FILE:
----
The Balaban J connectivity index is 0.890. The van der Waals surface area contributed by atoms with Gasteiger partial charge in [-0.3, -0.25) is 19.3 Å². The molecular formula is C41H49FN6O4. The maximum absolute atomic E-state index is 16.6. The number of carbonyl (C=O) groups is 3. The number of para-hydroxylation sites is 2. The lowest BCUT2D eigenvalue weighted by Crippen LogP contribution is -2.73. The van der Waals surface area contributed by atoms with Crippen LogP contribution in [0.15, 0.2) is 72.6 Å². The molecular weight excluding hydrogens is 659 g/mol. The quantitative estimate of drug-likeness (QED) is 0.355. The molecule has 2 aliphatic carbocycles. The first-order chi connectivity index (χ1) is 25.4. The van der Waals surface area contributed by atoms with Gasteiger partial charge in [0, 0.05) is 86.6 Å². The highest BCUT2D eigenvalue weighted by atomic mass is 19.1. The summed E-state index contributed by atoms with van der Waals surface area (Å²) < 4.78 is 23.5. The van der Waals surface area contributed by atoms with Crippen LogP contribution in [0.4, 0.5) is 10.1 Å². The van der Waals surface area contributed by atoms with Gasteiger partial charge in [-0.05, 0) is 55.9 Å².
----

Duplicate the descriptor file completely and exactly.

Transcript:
The Balaban J connectivity index is 0.890. The van der Waals surface area contributed by atoms with Gasteiger partial charge in [-0.3, -0.25) is 19.3 Å². The molecular formula is C41H49FN6O4. The maximum absolute atomic E-state index is 16.6. The number of carbonyl (C=O) groups is 3. The number of para-hydroxylation sites is 2. The lowest BCUT2D eigenvalue weighted by Crippen LogP contribution is -2.73. The van der Waals surface area contributed by atoms with Crippen LogP contribution in [0.15, 0.2) is 72.6 Å². The molecular weight excluding hydrogens is 659 g/mol. The quantitative estimate of drug-likeness (QED) is 0.355. The molecule has 2 aliphatic carbocycles. The first-order chi connectivity index (χ1) is 25.4. The van der Waals surface area contributed by atoms with Gasteiger partial charge in [0, 0.05) is 86.6 Å². The highest BCUT2D eigenvalue weighted by atomic mass is 19.1. The summed E-state index contributed by atoms with van der Waals surface area (Å²) < 4.78 is 23.5. The van der Waals surface area contributed by atoms with Crippen LogP contribution in [0.4, 0.5) is 10.1 Å². The van der Waals surface area contributed by atoms with Gasteiger partial charge in [-0.05, 0) is 55.9 Å².